Figure 1:: Initial lateral (a) and PA (b) X-ray showing T4/5 and T5/6 disc calcification without any fractures (blue and red arrows).

Hospital course continued with ketorolac and acetaminophen overnight which reduced her pain. Repeat physical examination was notable for positive Brudzinski and Kernig sign, abnormal gait, and nuchal rigidity with total neck extension worrisome for possible meningitis. Neurological examination was otherwise normal and nonfocal. Empiric treatment with ceftriaxone and vancomycin was started. Lumbar puncture was deferred for magnetic resonance imaging (MRI) due to concerns of a possible epidural abscess or space-occupying lesion. MRI of brain, cervical, and thoracic spine was performed under general anesthesia, showing disc calcification with herniation causing spinal cord compression of T4-T6. The discs were involved at T4/5 and T5/6, with a flattened T5 vertebrae posteriorly, and hypointense signal indicative of calcification [Figure 2].

Figure 2:: Magnetic resonance imaging with axial T5/6 (a) and sagittal (b) views taken during hospital day 0 showing disc calcification with herniation causing spinal cord compression of T4-6. T5 vertebrae are flattened posteriorly with hypointense signal indicative of calcification.

Neurosurgery was consulted and recommended computed tomography (CT) of the thoracic spine [Figure 3] with plans for possible surgical decompression and exploration the following day. CT confirmed T4/5 and T5/6 disc calcification in the anterior epidural space causing severe stenosis with compression and thinning of the cord. No fractures were seen.

Figure 3:: Computed tomography with axial (a) and sagittal (b) views shows T4/5 and T5/6 disc calcification in the anterior epidural space causing severe spinal canal stenosis.

Diagnosis was made as pediatric IVDC based on a combination of imaging findings and patient history. Antibiotics were discontinued and medical management with ibuprofen and diazepam taper was recommended instead of surgery. Endocrinology workup for metabolic bone disease was unremarkable. The patient was discharged and advised for neurosurgical follow-up in 1 month.

The patient reported to the clinic 9 days after hospital discharge with marked improvement of symptoms. She reported moderate back pain, but denied any difficulty ambulating, bowel or bladder incontinence, or paresthesia.

No neurological deficits were observed on physical examination. Diazepam taper, acetaminophen, and ibuprofen were given to additionally alleviate her pain.

One month repeat, MRI showed significant improvement of disc herniation and stenosis [Figure 4]. The T4/5 disc remained unchanged, but T5/6 disc herniation had decreased. The patient had complete resolution of symptoms.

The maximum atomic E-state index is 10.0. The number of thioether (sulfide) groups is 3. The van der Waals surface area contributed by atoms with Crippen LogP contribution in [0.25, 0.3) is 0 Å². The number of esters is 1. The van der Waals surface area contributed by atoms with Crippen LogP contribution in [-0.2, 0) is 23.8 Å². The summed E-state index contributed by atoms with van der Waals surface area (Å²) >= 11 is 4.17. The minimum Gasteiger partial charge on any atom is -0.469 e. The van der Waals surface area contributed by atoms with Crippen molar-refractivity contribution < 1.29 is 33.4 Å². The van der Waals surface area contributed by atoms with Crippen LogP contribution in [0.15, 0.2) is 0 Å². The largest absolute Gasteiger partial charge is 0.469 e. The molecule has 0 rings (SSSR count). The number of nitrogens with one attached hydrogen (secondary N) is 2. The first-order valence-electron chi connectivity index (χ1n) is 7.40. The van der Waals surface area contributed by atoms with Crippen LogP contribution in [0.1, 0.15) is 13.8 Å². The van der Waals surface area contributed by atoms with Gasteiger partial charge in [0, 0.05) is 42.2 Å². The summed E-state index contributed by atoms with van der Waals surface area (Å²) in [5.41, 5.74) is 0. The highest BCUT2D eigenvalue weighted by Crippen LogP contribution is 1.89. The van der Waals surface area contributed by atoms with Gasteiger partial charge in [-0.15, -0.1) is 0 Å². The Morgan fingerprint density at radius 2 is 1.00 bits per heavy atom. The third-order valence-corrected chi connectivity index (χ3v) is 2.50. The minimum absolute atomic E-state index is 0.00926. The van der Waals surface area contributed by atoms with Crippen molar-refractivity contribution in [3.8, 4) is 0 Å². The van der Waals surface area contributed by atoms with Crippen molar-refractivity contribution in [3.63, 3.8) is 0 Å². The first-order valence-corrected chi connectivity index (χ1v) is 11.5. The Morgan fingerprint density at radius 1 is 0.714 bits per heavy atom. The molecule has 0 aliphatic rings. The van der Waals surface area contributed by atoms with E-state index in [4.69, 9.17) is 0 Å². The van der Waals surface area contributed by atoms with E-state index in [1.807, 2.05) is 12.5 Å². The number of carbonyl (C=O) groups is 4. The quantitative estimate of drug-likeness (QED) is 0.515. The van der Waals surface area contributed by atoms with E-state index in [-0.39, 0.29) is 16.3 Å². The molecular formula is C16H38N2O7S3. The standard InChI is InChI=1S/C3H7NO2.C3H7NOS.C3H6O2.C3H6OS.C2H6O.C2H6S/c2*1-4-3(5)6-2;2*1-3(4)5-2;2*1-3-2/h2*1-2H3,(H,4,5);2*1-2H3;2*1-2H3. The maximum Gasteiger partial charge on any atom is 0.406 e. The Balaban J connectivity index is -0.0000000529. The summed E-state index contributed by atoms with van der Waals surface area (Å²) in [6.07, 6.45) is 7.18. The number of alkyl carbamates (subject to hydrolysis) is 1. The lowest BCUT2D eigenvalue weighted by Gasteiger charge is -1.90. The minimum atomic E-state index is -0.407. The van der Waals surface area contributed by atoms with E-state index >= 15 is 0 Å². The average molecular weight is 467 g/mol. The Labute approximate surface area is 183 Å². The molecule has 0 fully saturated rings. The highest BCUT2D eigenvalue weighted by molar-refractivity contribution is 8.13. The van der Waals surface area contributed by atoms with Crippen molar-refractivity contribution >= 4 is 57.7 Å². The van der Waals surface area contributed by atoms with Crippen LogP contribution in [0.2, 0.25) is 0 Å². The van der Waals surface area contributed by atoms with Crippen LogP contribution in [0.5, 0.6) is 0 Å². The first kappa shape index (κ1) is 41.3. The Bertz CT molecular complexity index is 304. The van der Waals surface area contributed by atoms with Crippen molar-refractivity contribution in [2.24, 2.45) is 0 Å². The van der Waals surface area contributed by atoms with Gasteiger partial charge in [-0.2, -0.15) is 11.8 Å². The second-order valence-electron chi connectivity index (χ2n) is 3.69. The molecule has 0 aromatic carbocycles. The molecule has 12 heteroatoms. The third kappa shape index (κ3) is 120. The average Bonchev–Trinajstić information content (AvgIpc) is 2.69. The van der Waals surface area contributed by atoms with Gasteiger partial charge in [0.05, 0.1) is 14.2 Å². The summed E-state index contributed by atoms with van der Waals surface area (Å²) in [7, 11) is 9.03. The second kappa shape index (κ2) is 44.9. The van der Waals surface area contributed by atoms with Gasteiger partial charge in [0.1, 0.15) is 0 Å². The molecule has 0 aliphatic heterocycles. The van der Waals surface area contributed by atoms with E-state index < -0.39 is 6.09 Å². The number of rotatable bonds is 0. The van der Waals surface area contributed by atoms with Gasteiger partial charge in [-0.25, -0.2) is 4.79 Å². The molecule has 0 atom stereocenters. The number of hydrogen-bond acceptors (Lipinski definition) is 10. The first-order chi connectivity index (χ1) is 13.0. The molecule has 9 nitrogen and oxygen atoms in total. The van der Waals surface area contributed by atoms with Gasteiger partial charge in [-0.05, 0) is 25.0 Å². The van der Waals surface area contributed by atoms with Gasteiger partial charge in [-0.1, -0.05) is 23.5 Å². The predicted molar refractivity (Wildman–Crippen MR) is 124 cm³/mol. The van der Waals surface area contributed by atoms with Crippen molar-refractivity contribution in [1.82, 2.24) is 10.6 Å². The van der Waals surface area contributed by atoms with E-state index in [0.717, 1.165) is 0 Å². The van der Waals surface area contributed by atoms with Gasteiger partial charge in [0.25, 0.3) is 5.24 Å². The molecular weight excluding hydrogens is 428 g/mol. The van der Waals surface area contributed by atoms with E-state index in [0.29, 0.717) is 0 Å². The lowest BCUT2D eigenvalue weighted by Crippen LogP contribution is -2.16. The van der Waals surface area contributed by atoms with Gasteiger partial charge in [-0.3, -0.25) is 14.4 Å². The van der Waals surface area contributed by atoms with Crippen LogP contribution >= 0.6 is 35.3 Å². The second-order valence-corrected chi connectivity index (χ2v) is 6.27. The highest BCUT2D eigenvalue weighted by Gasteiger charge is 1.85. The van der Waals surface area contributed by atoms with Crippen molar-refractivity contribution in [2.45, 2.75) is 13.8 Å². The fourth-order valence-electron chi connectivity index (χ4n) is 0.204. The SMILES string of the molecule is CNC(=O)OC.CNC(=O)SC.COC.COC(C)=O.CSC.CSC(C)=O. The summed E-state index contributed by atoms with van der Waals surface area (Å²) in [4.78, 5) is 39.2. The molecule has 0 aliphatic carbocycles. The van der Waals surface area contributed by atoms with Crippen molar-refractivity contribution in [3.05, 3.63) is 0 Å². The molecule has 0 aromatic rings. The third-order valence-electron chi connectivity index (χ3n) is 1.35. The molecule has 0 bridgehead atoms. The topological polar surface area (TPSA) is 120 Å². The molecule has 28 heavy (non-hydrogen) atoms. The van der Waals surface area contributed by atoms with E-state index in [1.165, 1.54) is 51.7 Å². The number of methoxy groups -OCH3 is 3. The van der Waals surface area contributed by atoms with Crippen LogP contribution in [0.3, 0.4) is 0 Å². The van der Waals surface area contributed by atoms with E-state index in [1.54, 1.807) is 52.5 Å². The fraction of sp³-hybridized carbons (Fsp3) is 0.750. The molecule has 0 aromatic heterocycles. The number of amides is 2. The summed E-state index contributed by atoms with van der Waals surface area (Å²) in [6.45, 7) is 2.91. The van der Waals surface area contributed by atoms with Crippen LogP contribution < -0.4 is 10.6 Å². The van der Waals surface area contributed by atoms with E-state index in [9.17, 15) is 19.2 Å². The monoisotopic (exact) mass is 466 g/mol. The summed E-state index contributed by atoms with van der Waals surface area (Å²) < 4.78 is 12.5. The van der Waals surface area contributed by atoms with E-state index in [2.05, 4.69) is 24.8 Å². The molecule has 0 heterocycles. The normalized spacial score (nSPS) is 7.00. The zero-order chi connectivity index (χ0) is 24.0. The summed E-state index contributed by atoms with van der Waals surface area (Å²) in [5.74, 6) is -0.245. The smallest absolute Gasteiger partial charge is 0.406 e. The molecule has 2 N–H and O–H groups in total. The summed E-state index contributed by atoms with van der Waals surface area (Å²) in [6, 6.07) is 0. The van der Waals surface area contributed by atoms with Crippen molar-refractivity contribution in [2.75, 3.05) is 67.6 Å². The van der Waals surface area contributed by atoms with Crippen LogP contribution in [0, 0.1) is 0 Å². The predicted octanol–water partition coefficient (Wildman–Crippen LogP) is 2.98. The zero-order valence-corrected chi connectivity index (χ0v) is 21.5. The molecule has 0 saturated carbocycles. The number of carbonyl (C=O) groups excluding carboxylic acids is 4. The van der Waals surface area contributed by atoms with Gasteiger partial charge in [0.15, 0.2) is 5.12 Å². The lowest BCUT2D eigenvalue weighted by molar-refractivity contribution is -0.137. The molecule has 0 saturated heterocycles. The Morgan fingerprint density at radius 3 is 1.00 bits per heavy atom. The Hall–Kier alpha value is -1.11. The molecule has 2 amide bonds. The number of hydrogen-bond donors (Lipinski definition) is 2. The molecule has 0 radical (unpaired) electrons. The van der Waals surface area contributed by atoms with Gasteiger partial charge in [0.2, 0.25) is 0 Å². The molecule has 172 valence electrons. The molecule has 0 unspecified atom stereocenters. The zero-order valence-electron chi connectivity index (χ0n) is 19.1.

Figure 4:: Magnetic resonance imaging with axial (a) and sagittal (b) views 1 month after hospital discharge showed mild improvement of disc herniation and stenosis. T5/6 disc herniation is decreased, but T4/5 disc remains unchanged.

Six months repeat, MRI imaging showed complete resolution of epidural calcification and stenosis. The T4/5 and T5/6 discs still displayed some calcification, but herniation had completely resolved [Figure 5]. The patient remained symptom free at this time.

Figure 5:: Magnetic resonance imaging with axial (a) and sagittal (b) views 6 months after hospital discharge showed complete resolution of epidural calcification and stenosis. The T4/5 and T5/6 discs still displayed calcification, but herniation had entirely resolved.

DISCUSSION

IVDC in pediatrics is a rare condition with only around 300 reported cases in the literature.[2] It is characterized by IVDC that can progress to spinal cord and nerve root compression.[2] Some cases are asymptomatic, but many patients present with back or neck pain.[2] Other associated symptoms include muscle spasms, muscle weakness, sensory loss, or torticollis.[2]

IVDC has higher prevalence in males compared to females (3:2 ratio), with estimated peak incidence of 6–10 years of age.[6] Most cases involve (i) local or referred pain, (ii) limitation of motion, (iii) evidence of inflammation, (iv) calcification of intervertebral disc, (v) pediatric age group, and (vi) self-limiting course.[6] Cervical spinal levels are affected in 74% of cases, with thoracic being reported in 38% and lumbar in 6% of cases.[2] The most common symptoms were musculoskeletal pain (71.9%), sensorimotor disturbance (20.3%), and fever (13.8%). Torticollis or scoliosis was noted in 23.4% of patients and 15.4% of patients were asymptomatic.[8] Multiple disc spaces were reported in 24.6% of patients.[8] The patient history may include remote trauma, but IVDC often occurs without any instigating event.[1] Similar to our patient, another case report of IVDC involved a patient with sickle cell trait.[7] Correlation between hemoglobinopathies and IVDC has not been investigated, but may be a topic worth exploring in future studies.